Amazon Web Services (AWS) at the Cannes Lions International Festival of Creativity last year debuted its multibillion-dollar advertising business. This year it’s telling clients and agencies what AWS’s focus on generative artificial intelligence (GAI) and first-party data collaboration can do for them.
Some discussions include forthcoming identity resolution capabilities to help businesses match and link customer records stored across disparate channels without the need to build and maintain any any workloads. The idea is to let its customers preconfigure identity resolution workflows with rule based techniques and machine learning models.
Others will focus on GAI as a subset of machine learning (ML) powered by ultra-large models, including large language models (LLMs) and multi-modal models for text, images, video, and audio.
Applications like ChatGPT have captured everyone’s attention, but there are other companies like AWS working on GAI applications for advertising and development.
AWS designs silicon in-house. Discussion also will focus on the general availability of Trn1n instances, powered by its Trainium chips, which doubles the network bandwidth to deliver higher performance for training GAI models.
Amazon Bedrock, for example, launched in April, is a new service for building and scaling GAI applications that can generate text, images, audio, and synthetic data in response to prompts. It gives customers access to foundation models (FMs) — ultra-large ML models that GAI relies on — from the top AI startup-model providers, including AI21, Anthropic, and Stability AI, and access to the AWS developed Titan family of foundation models.
Jon Williams, global head of Agency BD and Solutions at AWS, says the idea is to help clients save cost and time, and easily navigate through emerging hurdles based on technology they might not fully understand or know how to use. They will do it with access to foundation models.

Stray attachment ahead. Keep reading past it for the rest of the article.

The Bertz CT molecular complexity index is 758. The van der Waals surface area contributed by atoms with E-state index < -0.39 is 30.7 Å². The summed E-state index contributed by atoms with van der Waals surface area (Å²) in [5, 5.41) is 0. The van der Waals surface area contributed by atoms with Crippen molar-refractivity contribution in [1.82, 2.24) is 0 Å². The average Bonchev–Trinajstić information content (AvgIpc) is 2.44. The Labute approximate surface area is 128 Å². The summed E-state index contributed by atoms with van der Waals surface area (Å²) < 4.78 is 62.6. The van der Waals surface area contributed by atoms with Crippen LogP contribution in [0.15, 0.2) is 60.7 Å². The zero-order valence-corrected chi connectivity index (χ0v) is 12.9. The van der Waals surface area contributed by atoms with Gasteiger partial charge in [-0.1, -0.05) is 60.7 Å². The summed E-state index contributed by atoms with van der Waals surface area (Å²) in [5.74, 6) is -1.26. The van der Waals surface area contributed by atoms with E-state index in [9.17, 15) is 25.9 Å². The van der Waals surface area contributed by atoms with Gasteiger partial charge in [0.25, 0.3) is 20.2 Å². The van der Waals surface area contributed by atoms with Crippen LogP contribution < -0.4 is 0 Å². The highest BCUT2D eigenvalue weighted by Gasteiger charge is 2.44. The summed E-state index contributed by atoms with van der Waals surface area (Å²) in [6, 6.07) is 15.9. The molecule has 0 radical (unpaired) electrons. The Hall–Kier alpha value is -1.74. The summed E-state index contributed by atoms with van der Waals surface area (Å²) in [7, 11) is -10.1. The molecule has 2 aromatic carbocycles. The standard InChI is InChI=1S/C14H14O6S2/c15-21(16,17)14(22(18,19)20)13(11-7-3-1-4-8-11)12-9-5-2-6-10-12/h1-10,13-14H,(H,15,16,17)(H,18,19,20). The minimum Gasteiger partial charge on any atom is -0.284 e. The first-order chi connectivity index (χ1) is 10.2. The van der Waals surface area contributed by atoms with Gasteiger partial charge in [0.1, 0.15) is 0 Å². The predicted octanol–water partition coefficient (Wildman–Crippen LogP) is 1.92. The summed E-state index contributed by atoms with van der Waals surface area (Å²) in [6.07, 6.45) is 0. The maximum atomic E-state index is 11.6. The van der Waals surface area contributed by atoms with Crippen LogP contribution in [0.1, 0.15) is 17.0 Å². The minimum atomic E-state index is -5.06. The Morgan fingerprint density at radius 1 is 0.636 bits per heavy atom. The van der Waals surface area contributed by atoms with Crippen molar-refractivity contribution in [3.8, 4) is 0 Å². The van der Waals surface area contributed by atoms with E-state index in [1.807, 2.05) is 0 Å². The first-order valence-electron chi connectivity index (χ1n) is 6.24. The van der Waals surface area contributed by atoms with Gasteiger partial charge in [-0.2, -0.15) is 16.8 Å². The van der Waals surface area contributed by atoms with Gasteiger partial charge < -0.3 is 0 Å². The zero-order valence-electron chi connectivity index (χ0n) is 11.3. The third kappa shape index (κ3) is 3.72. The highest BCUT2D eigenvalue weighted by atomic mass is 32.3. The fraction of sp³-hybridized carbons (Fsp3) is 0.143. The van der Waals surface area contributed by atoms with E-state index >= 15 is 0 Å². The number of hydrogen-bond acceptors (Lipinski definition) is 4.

“If you develop it by yourself, it’s quite an expensive and time-consuming task,” he said. “We're finding that many customers don't have the technical capability to do that by themselves.”
At the top of the stack, AWS provides CodeWhisperer, a GAI coding companion that generates whole lines and full function code suggestions, prompts, in an Interactive Disassembler (IDA) or code debugger.
It is used by developers to improve productivity by generating code recommendations for AWS based on natural-language comments and prior code to integrate into a developer environment.
Williams said the company sees code that can “complete tasks 57% faster than those that didn't use CodeWhisperer, and also more successfully complete tasks 27% more frequently.”
The company sees CodeWhisperer as a tool to free up valuable time for developers, allowing companies to innovate faster. These improvements for all tools are wrapped in techniques that keep data private.
“We want to make sure a customer's private data and their custom models do not benefit other companies or, especially, their competitors,” he said.
Companies running GAI models on AWS use the company’s Inferential, chips with low-energy efficiency and low cost for running these types of workloads.
Williams said AWS has a GAI team. Industry teams, advertising and marketing, support the technology. Both work together to inform clients of the services.
“We work backwards from common challenges heard from customers,” he said. “Clean rooms, for example, is one way I mentioned earlier. We heard from many of our customers they wanted to be able to collaborate on data on AWS, but without any data movement.”
Amazon entered the semiconductor business in 2016 to build its own chips, purchasing Annapurna Labs, an Israeli company based in Silicon Valley. It initially targeted customers equipment like Wi-Fi routers, data storage gear and media-streaming devices. At the time, Annapurna said its products included chips based on technology licensed by ARM Holdings.